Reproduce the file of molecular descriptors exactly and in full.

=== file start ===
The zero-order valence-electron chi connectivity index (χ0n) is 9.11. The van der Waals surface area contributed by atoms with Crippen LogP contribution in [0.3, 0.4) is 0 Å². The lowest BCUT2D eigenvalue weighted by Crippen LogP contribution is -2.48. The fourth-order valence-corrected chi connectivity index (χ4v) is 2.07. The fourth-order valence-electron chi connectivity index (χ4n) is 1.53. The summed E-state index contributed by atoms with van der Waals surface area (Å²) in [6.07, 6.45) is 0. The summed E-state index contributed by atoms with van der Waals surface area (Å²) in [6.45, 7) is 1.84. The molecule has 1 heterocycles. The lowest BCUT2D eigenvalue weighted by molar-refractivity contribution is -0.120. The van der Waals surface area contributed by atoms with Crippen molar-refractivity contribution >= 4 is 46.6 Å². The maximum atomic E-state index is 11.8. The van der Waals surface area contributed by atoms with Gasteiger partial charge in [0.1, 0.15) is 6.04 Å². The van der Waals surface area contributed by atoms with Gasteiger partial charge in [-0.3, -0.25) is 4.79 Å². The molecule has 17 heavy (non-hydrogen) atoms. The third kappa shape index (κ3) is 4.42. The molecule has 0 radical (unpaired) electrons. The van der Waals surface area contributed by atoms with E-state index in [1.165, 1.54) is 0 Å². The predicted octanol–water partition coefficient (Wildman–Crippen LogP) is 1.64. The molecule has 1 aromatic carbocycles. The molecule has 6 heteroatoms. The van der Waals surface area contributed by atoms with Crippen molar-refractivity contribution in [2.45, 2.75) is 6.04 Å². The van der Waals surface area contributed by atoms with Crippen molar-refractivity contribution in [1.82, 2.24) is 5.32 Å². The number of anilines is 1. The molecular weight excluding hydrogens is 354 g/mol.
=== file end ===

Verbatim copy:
The zero-order valence-electron chi connectivity index (χ0n) is 9.11. The van der Waals surface area contributed by atoms with Crippen LogP contribution in [0.3, 0.4) is 0 Å². The lowest BCUT2D eigenvalue weighted by Crippen LogP contribution is -2.48. The fourth-order valence-corrected chi connectivity index (χ4v) is 2.07. The fourth-order valence-electron chi connectivity index (χ4n) is 1.53. The summed E-state index contributed by atoms with van der Waals surface area (Å²) in [6.07, 6.45) is 0. The summed E-state index contributed by atoms with van der Waals surface area (Å²) in [6.45, 7) is 1.84. The molecule has 1 heterocycles. The lowest BCUT2D eigenvalue weighted by molar-refractivity contribution is -0.120. The van der Waals surface area contributed by atoms with Crippen molar-refractivity contribution >= 4 is 46.6 Å². The maximum atomic E-state index is 11.8. The van der Waals surface area contributed by atoms with Gasteiger partial charge in [0.1, 0.15) is 6.04 Å². The van der Waals surface area contributed by atoms with Gasteiger partial charge in [-0.3, -0.25) is 4.79 Å². The molecule has 17 heavy (non-hydrogen) atoms. The third kappa shape index (κ3) is 4.42. The molecule has 0 radical (unpaired) electrons. The van der Waals surface area contributed by atoms with E-state index in [1.165, 1.54) is 0 Å². The predicted octanol–water partition coefficient (Wildman–Crippen LogP) is 1.64. The molecule has 1 aromatic carbocycles. The molecule has 6 heteroatoms. The van der Waals surface area contributed by atoms with Crippen molar-refractivity contribution in [2.45, 2.75) is 6.04 Å². The van der Waals surface area contributed by atoms with Crippen molar-refractivity contribution in [1.82, 2.24) is 5.32 Å². The number of anilines is 1. The molecular weight excluding hydrogens is 354 g/mol.